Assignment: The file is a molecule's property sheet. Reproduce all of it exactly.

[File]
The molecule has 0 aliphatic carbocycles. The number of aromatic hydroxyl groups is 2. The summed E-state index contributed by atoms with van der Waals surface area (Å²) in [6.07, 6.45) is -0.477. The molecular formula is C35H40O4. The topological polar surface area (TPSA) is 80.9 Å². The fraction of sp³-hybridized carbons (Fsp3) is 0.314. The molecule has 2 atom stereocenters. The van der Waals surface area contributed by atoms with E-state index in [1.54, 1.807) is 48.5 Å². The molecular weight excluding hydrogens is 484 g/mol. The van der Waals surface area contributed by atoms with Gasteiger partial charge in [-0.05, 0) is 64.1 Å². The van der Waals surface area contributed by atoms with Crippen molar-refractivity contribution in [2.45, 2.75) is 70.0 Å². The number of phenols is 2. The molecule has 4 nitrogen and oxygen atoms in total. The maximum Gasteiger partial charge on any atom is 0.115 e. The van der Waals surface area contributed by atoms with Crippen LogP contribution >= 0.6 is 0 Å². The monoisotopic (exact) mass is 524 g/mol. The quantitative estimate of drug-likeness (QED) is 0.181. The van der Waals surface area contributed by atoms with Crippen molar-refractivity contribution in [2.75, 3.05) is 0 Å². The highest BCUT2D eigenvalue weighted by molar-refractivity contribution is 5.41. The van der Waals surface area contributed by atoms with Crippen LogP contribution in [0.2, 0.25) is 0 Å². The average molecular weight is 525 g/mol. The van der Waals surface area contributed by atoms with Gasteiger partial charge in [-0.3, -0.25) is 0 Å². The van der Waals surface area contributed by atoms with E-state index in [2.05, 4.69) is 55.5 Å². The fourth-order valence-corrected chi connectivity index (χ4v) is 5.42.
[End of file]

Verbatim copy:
The molecule has 0 aliphatic carbocycles. The number of aromatic hydroxyl groups is 2. The summed E-state index contributed by atoms with van der Waals surface area (Å²) in [6.07, 6.45) is -0.477. The molecular formula is C35H40O4. The topological polar surface area (TPSA) is 80.9 Å². The fraction of sp³-hybridized carbons (Fsp3) is 0.314. The molecule has 2 atom stereocenters. The van der Waals surface area contributed by atoms with E-state index in [1.54, 1.807) is 48.5 Å². The molecular weight excluding hydrogens is 484 g/mol. The van der Waals surface area contributed by atoms with Gasteiger partial charge in [-0.05, 0) is 64.1 Å². The van der Waals surface area contributed by atoms with Crippen molar-refractivity contribution in [2.45, 2.75) is 70.0 Å². The number of phenols is 2. The molecule has 4 nitrogen and oxygen atoms in total. The maximum Gasteiger partial charge on any atom is 0.115 e. The van der Waals surface area contributed by atoms with Crippen LogP contribution >= 0.6 is 0 Å². The monoisotopic (exact) mass is 524 g/mol. The quantitative estimate of drug-likeness (QED) is 0.181. The van der Waals surface area contributed by atoms with Crippen molar-refractivity contribution in [2.75, 3.05) is 0 Å². The highest BCUT2D eigenvalue weighted by molar-refractivity contribution is 5.41. The van der Waals surface area contributed by atoms with Crippen LogP contribution in [0.2, 0.25) is 0 Å². The average molecular weight is 525 g/mol. The van der Waals surface area contributed by atoms with Gasteiger partial charge in [-0.3, -0.25) is 0 Å². The van der Waals surface area contributed by atoms with E-state index in [2.05, 4.69) is 55.5 Å². The fourth-order valence-corrected chi connectivity index (χ4v) is 5.42.